About me

That said, I have learned from a range of therapeutic approaches. My training was predominantly in cognitive behaviour therapy, an approach that is based on the theory that our thoughts, perceptions, habitual patterns and beliefs are shaped by earlier experiences. I have subsequently been deeply influenced by both humanistic and social constructionist approaches.

 

In my work over the years, I have become fascinated by the ways in which we construct the world, our identities and our history through language. Narrative therapy explores the stories that we create about our lives and how these in turn are shaped by wider narratives dominant within society. It is a creative way of working that encourages us to re-examine our histories or assumptions, question the dominant norms that are around us and revise our relationship with these. Influenced by community psychology approaches, I believe that it is also important to acknowledge the mental and emotional distress created by high levels of inequality, poverty and oppressive conditions many people experience in their workplace, local or family environment.

 

I am deeply interested in how people navigate through life transitions such as those that commonly occur in adolescence, middle life and at retirement. I believe that these transitions, whilst often experienced as traumatic and perhaps even shaking the very foundations of our life, can afford us the opportunity for positive growth and renewal. Similarly, I am interested in how our very earliest experiences of attachment in childhood affect our later relationships, both with ourselves and others.

 

Over the past 16 years, I have been exploring the ways in which mindfulness, a quality of present moment awareness rooted in the meditative traditions of Asia, can bring benefits to the therapy relationship and also directly to the client. Mindfulness has had a transformative effect on my own life and I have gone on to teach it in group settings over the past 15 years. During the past 9 years, I have been incorporating elements of mindfulness based therapy into client work.

Training, qualifications and experience:

 

  • M.A. Hons. Psychology, University of Glasgow (1989)

  • Doctorate in Clinical Psychology (D.Clin.Psychol.), University of Glasgow (1995)

  • Diploma in Eriksonian Psychotherapy and Hypnosis (NSHAP, London, 2002)

  • Diploma in Narrative Therapy (Centre for Narrative Practice, Manchester), 2005.

  • Diploma in Relational Mindfulness, Karuna Institute, 2016

I began post-graduate training as a Clinical Psychologist within the NHS in 1992. I was inspired to apply for training because of my previous experiences working with older people as a Research Assistant in a dementia project and also as an Assistant Psychologist in a deprived area of Glasgow. Both of these I found challenging but very rewarding. I qualified as a clinical psychologist in 1995 and have since gone on to work in a variety of settings within the NHS including community mental health teams, GP practices, a diabetes team and a university medical practice. The variety of this work has allowed me to develop skills in working with a wide range of life difficulties, mental health challenges and the emotional impact of various physical health conditions.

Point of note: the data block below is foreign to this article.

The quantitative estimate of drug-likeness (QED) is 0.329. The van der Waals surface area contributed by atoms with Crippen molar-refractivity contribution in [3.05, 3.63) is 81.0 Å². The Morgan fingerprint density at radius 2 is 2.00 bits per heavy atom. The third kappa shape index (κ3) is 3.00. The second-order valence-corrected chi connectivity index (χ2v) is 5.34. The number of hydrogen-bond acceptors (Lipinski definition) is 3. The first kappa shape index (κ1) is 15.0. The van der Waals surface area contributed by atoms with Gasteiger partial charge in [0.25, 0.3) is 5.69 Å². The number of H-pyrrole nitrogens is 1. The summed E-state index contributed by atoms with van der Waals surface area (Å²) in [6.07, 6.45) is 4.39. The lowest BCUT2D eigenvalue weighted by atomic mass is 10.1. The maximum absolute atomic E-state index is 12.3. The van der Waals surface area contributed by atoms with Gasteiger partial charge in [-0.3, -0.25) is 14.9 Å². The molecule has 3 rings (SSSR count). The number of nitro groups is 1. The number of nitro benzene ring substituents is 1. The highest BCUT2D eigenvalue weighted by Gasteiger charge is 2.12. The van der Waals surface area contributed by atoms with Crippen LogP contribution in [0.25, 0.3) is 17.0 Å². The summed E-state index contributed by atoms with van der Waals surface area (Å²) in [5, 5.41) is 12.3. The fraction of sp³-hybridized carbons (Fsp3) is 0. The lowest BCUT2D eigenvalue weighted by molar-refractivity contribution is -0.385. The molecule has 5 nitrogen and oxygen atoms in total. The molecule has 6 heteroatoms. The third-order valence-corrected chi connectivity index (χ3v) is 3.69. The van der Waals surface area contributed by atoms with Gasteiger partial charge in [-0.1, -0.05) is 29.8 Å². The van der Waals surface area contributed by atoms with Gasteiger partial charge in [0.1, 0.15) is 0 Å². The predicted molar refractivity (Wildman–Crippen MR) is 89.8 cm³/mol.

Since completing training as a Clinical Psychologist, I have also undergone further training in narrative therapy, solution oriented therapy, mindfulness based approaches (Compassion Focussed Therapy, Acceptance and Commitment Therapy) and Eriksonian hypnosis. I now combine part-time work in the NHS with private practice as part of a social enterprise called Encompass Edinburgh.

I am a qualified Clinical Psychologist registered with the Health Care Professions Council (www.hcpc-uk.co.uk) and chartered by the British Psychological Society (www1.bps.org.uk). 

Therapeutic approach:

 

I would describe my approach as integrative in the sense that I do not believe that a single theoretical approach or school of therapy can capture the complexity of human experience. What works for one person might leave another person quite unmoved. Whilst theory and technique are important, a large body of research suggests that what matters most is the quality of relationship between therapist and client. In my view, this is affected by the capacity of the therapist to stay present and connected to the client’s present moment experience.